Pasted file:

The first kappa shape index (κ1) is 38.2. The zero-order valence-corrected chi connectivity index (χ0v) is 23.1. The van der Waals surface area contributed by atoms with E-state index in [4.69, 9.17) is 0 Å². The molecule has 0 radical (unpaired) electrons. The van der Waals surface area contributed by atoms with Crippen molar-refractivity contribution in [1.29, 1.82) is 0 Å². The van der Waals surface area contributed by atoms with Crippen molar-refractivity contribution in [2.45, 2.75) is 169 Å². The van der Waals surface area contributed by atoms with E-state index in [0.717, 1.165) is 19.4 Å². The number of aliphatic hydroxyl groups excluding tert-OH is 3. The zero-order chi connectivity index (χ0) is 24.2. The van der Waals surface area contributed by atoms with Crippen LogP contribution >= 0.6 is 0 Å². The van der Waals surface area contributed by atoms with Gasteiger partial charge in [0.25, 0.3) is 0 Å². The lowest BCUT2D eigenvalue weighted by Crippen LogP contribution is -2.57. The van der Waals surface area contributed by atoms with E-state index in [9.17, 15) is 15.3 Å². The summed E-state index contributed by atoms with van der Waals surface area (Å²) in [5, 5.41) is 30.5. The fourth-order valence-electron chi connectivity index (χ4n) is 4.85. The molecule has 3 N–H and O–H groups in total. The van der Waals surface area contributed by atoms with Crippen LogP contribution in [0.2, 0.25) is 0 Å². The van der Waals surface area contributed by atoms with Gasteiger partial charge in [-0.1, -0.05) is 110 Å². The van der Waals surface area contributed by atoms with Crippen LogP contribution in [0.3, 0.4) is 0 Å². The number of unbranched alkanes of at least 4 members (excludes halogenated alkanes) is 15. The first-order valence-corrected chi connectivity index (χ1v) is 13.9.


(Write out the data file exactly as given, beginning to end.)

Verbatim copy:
The first kappa shape index (κ1) is 38.2. The zero-order valence-corrected chi connectivity index (χ0v) is 23.1. The van der Waals surface area contributed by atoms with E-state index in [4.69, 9.17) is 0 Å². The molecule has 0 radical (unpaired) electrons. The van der Waals surface area contributed by atoms with Crippen molar-refractivity contribution in [1.29, 1.82) is 0 Å². The van der Waals surface area contributed by atoms with Crippen molar-refractivity contribution in [2.45, 2.75) is 169 Å². The van der Waals surface area contributed by atoms with E-state index in [0.717, 1.165) is 19.4 Å². The number of aliphatic hydroxyl groups excluding tert-OH is 3. The zero-order chi connectivity index (χ0) is 24.2. The van der Waals surface area contributed by atoms with Crippen LogP contribution >= 0.6 is 0 Å². The van der Waals surface area contributed by atoms with Gasteiger partial charge in [0.25, 0.3) is 0 Å². The lowest BCUT2D eigenvalue weighted by Crippen LogP contribution is -2.57. The van der Waals surface area contributed by atoms with E-state index in [9.17, 15) is 15.3 Å². The summed E-state index contributed by atoms with van der Waals surface area (Å²) in [5, 5.41) is 30.5. The fourth-order valence-electron chi connectivity index (χ4n) is 4.85. The molecule has 3 N–H and O–H groups in total. The van der Waals surface area contributed by atoms with Crippen LogP contribution in [0.2, 0.25) is 0 Å². The van der Waals surface area contributed by atoms with Gasteiger partial charge in [-0.1, -0.05) is 110 Å². The van der Waals surface area contributed by atoms with Crippen LogP contribution in [0.3, 0.4) is 0 Å². The number of unbranched alkanes of at least 4 members (excludes halogenated alkanes) is 15. The first-order valence-corrected chi connectivity index (χ1v) is 13.9.